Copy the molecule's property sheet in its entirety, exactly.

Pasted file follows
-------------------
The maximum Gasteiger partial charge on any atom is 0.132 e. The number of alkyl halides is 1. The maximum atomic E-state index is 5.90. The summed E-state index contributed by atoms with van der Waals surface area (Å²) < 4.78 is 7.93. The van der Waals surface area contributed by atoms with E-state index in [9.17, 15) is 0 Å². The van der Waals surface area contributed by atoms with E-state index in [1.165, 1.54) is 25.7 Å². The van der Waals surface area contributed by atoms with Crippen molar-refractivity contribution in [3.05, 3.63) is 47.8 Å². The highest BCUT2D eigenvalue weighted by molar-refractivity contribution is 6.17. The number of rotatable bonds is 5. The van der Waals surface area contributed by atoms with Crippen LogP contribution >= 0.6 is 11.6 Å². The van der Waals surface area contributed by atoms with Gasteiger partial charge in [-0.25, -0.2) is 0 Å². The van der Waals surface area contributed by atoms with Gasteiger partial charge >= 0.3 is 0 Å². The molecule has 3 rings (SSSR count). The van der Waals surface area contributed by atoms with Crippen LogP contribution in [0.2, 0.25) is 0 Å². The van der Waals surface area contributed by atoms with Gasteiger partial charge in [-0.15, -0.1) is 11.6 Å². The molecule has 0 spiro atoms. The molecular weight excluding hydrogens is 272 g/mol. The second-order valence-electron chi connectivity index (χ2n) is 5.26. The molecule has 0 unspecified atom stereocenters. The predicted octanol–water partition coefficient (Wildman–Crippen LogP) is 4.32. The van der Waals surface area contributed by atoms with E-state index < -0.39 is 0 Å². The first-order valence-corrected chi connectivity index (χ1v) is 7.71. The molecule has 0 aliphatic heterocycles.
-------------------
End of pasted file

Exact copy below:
The maximum Gasteiger partial charge on any atom is 0.132 e. The number of alkyl halides is 1. The maximum atomic E-state index is 5.90. The summed E-state index contributed by atoms with van der Waals surface area (Å²) < 4.78 is 7.93. The van der Waals surface area contributed by atoms with E-state index in [9.17, 15) is 0 Å². The van der Waals surface area contributed by atoms with E-state index in [1.165, 1.54) is 25.7 Å². The van der Waals surface area contributed by atoms with Crippen molar-refractivity contribution in [3.05, 3.63) is 47.8 Å². The highest BCUT2D eigenvalue weighted by molar-refractivity contribution is 6.17. The number of rotatable bonds is 5. The van der Waals surface area contributed by atoms with Crippen LogP contribution >= 0.6 is 11.6 Å². The van der Waals surface area contributed by atoms with Gasteiger partial charge in [-0.25, -0.2) is 0 Å². The van der Waals surface area contributed by atoms with Gasteiger partial charge >= 0.3 is 0 Å². The molecule has 3 rings (SSSR count). The van der Waals surface area contributed by atoms with Crippen LogP contribution in [0.2, 0.25) is 0 Å². The van der Waals surface area contributed by atoms with Gasteiger partial charge in [-0.15, -0.1) is 11.6 Å². The molecule has 0 spiro atoms. The molecular weight excluding hydrogens is 272 g/mol. The second-order valence-electron chi connectivity index (χ2n) is 5.26. The molecule has 0 unspecified atom stereocenters. The predicted octanol–water partition coefficient (Wildman–Crippen LogP) is 4.32. The van der Waals surface area contributed by atoms with E-state index < -0.39 is 0 Å². The first-order valence-corrected chi connectivity index (χ1v) is 7.71. The molecule has 0 aliphatic heterocycles.